In March, the European Court of Human Rights rejected a request by the Irish government to reconsider the landmark case Ireland v UK on prohibited interrogation techniques used by British security forces in Northern Ireland in the s. Ireland had sought to reopen the case in light of evidence that the UK withheld information which could have altered the finding that the methods were ill-treatment rather than torture.
By September, at least 12 member states had reported transposing into domestic law the EU directive to combat terrorism. The directive contains provisions that undermine free expression and freedom of movement.
According to the minister of interior, 3, migrants and asylum seekers crossed into Croatia between January and August, with claiming asylum. Authorities granted people asylum and 21 subsidiary protection during the same period. In August, UNHCR reported allegations that since January around 2, asylum seekers and migrants had been pushed back by Croatian police to Bosnia and Herzegovina, hundreds of cases of denied access to asylum procedures, and over allegations of police violence and theft.
The same month, a group of members of the European Parliament from 11 EU states jointly requested the European Commission to urgently investigate the allegations, with the Council of Europe human rights commissioner echoing that call in October. A draft law on foster care tabled by the government in May would prioritize placement of adults with disabilities in foster care, including without their consent, in contradiction to the CRPD. It remained pending at time of writing.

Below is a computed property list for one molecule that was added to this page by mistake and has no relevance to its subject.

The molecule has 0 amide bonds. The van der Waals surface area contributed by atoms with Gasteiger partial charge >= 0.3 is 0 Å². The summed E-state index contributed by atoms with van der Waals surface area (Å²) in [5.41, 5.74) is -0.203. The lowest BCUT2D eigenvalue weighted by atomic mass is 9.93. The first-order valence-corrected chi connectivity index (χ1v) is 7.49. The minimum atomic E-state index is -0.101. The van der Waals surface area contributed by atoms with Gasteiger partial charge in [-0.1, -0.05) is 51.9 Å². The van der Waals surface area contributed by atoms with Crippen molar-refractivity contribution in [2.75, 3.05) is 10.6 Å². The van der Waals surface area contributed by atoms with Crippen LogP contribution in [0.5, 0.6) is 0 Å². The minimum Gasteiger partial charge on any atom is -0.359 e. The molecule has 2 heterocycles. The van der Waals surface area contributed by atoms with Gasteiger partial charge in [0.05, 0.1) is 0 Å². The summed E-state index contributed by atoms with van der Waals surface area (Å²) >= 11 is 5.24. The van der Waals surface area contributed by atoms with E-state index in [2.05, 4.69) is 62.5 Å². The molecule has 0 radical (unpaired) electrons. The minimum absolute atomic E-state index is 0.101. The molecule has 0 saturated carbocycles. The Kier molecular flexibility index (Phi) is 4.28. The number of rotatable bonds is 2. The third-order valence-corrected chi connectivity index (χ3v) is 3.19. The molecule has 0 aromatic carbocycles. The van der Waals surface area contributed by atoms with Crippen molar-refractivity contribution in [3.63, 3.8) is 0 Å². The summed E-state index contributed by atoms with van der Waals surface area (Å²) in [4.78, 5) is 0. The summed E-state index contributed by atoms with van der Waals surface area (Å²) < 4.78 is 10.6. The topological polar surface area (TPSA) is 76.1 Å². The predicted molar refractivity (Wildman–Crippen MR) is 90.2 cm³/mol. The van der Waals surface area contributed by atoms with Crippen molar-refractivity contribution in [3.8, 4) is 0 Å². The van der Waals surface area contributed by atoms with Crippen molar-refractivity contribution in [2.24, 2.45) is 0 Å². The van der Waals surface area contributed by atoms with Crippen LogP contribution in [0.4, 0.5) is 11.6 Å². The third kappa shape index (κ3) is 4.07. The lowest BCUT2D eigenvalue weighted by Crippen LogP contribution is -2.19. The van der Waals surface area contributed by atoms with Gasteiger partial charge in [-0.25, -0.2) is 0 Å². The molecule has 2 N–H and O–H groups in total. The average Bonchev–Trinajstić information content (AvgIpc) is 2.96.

A government funded study published in July found that almost all Roma in the country live in poverty and less than a third finish primary school. A campaign starting in May for a public referendum to reduce the number of seats for ethnic Serbs in the Croatian parliament and limit them from voting on the budget and government formation raised alarm among Serb community leaders and NGOs.
Authorities were reviewing the proposal at time of writing. In the same period, courts convicted only four people for war-related crimes and the prosecution of other cases moved slowly. In August, France adopted a flawed asylum and immigration law. The French Ombudsman, the Council of Europe Commissioner for Human Rights, the UN High Commissioner for Refugees and NGOs criticized the law for undermining access to asylum, including by weakening appeal rights and safeguards for those subject to accelerated asylum procedures.
The law failed to ban detention of migrant children, despite six European Court of Human Rights rulings that such detention by France violated their rights. Authorities cleared the camps in late May and early September respectively. Living conditions for migrants and asylum seekers in the Calais area remain squalid and harassment of aid workers there by police continued. Child protection authorities in Paris continued to use flawed age assessment procedures for unaccompanied migrant children, excluding many from care they need and are entitled to, leaving hundreds homeless.